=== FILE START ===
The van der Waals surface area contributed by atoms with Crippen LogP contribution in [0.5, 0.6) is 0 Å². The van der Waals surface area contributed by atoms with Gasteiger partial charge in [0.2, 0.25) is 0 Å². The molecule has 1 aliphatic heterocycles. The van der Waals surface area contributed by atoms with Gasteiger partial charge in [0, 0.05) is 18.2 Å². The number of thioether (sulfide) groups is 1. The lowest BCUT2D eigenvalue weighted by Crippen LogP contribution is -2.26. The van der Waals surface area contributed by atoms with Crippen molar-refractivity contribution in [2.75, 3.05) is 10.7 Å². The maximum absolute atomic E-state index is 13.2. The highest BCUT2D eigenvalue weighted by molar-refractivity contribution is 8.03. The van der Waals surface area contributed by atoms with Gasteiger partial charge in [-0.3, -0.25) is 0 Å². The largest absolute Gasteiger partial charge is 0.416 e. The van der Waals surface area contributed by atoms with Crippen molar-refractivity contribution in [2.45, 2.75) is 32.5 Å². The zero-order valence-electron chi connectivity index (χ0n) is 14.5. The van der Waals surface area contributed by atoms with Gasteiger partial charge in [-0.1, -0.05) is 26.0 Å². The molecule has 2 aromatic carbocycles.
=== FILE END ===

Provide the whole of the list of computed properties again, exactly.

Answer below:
The van der Waals surface area contributed by atoms with Crippen LogP contribution in [0.5, 0.6) is 0 Å². The van der Waals surface area contributed by atoms with Gasteiger partial charge in [0.2, 0.25) is 0 Å². The molecule has 1 aliphatic heterocycles. The van der Waals surface area contributed by atoms with Gasteiger partial charge in [0, 0.05) is 18.2 Å². The number of thioether (sulfide) groups is 1. The lowest BCUT2D eigenvalue weighted by Crippen LogP contribution is -2.26. The van der Waals surface area contributed by atoms with Crippen molar-refractivity contribution in [2.75, 3.05) is 10.7 Å². The maximum absolute atomic E-state index is 13.2. The highest BCUT2D eigenvalue weighted by molar-refractivity contribution is 8.03. The van der Waals surface area contributed by atoms with Gasteiger partial charge in [-0.3, -0.25) is 0 Å². The largest absolute Gasteiger partial charge is 0.416 e. The van der Waals surface area contributed by atoms with Crippen molar-refractivity contribution in [2.45, 2.75) is 32.5 Å². The zero-order valence-electron chi connectivity index (χ0n) is 14.5. The van der Waals surface area contributed by atoms with Gasteiger partial charge in [-0.1, -0.05) is 26.0 Å². The molecule has 2 aromatic carbocycles.